While we recognize the convention of author order in academia intends to reflect the level of contribution, our organizing collective’s contributions and labor were collectively shared. The author-order is intentionally random and was written while very tired.
 Such as “Critical Geographies of Health Reading Seminar” and “Interdisciplinary Environmental Research: Reconciling Disparate Geographic and Temporal Scales of Data” at the 2019 Annual Meeting of the AAG (http://www.aag.org/galleries/conference-files/AAG_2019_DC_print_program.pdf), for example.
 These include the panel discussion with Dr. Justin Dunnavant as well as a “DOPE at 10” panel discussion at DOPE 2020 (https://www.politicalecology.org/sites/default/files/2020-09/DOPE2020_program.pdf).
 Additionally, this collective was brought together through institutional connections, overlaps, and professional transitions between the Geography departments of UK and UW-Madison, notably with two of the writers splitting their graduate careers crossing-over in opposite directions between the two institutions.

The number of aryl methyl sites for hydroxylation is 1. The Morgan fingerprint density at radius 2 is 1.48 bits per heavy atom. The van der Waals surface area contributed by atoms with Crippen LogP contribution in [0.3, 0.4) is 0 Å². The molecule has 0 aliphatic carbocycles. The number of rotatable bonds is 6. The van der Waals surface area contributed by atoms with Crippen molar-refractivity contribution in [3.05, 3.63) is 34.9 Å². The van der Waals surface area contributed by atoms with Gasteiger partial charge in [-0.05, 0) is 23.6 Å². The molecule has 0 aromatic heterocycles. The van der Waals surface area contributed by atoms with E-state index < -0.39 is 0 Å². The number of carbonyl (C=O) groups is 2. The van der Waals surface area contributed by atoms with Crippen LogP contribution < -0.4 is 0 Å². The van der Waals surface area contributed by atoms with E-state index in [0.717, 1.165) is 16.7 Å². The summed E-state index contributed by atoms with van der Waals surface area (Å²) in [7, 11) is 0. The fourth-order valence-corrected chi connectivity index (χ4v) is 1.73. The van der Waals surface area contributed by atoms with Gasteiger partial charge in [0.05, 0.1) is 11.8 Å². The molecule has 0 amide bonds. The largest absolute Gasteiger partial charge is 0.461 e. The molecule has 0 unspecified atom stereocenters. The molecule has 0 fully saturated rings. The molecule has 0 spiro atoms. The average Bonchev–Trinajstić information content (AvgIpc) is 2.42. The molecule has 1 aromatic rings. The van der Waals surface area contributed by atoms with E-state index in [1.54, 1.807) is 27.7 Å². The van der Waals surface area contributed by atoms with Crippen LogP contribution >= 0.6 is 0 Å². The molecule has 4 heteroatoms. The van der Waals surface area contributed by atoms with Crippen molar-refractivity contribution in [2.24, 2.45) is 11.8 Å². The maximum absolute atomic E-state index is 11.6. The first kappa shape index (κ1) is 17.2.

We know that access is expensive; that access is work; that access is means and not an end in and of itself; that access is love (https://www.disabilityintersectionalitysummit.com/%20access-is-love/).
 See Rob Anderson and Cleo Woelfle-Erskin’s “Imaginative and Critical Restoration Ecologies” curriculum (https://geography.washington.edu/news/2018/11/17/bringing-critical-lens-restoration-ecology) as well as their contribution to this Symposium.
 We continue thinking through how we can more successfully integrate asynchronous participation into the group and are hoping to involve more folks as organizers to help maintain and facilitate those spaces (if you’re interested, email us!).